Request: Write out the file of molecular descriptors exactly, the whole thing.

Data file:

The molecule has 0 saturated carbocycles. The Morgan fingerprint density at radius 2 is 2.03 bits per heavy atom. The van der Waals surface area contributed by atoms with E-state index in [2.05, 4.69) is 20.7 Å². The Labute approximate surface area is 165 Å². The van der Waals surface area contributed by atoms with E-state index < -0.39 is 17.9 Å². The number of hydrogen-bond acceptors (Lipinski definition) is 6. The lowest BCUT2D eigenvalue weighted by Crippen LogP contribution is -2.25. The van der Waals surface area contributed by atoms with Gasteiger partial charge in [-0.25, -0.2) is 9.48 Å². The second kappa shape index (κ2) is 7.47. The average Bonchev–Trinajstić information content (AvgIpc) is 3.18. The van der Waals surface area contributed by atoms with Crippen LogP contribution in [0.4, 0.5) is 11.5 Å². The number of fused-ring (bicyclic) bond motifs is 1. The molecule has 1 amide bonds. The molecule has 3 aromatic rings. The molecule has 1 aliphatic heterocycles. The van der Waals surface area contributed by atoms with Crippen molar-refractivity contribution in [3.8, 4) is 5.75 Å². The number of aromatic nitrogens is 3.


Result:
The molecule has 0 saturated carbocycles. The Morgan fingerprint density at radius 2 is 2.03 bits per heavy atom. The van der Waals surface area contributed by atoms with E-state index in [2.05, 4.69) is 20.7 Å². The Labute approximate surface area is 165 Å². The van der Waals surface area contributed by atoms with E-state index < -0.39 is 17.9 Å². The number of hydrogen-bond acceptors (Lipinski definition) is 6. The lowest BCUT2D eigenvalue weighted by Crippen LogP contribution is -2.25. The van der Waals surface area contributed by atoms with Gasteiger partial charge in [-0.25, -0.2) is 9.48 Å². The second kappa shape index (κ2) is 7.47. The average Bonchev–Trinajstić information content (AvgIpc) is 3.18. The van der Waals surface area contributed by atoms with Crippen LogP contribution in [0.4, 0.5) is 11.5 Å². The number of fused-ring (bicyclic) bond motifs is 1. The molecule has 1 amide bonds. The molecule has 3 aromatic rings. The molecule has 1 aliphatic heterocycles. The van der Waals surface area contributed by atoms with Crippen molar-refractivity contribution in [3.8, 4) is 5.75 Å². The number of aromatic nitrogens is 3.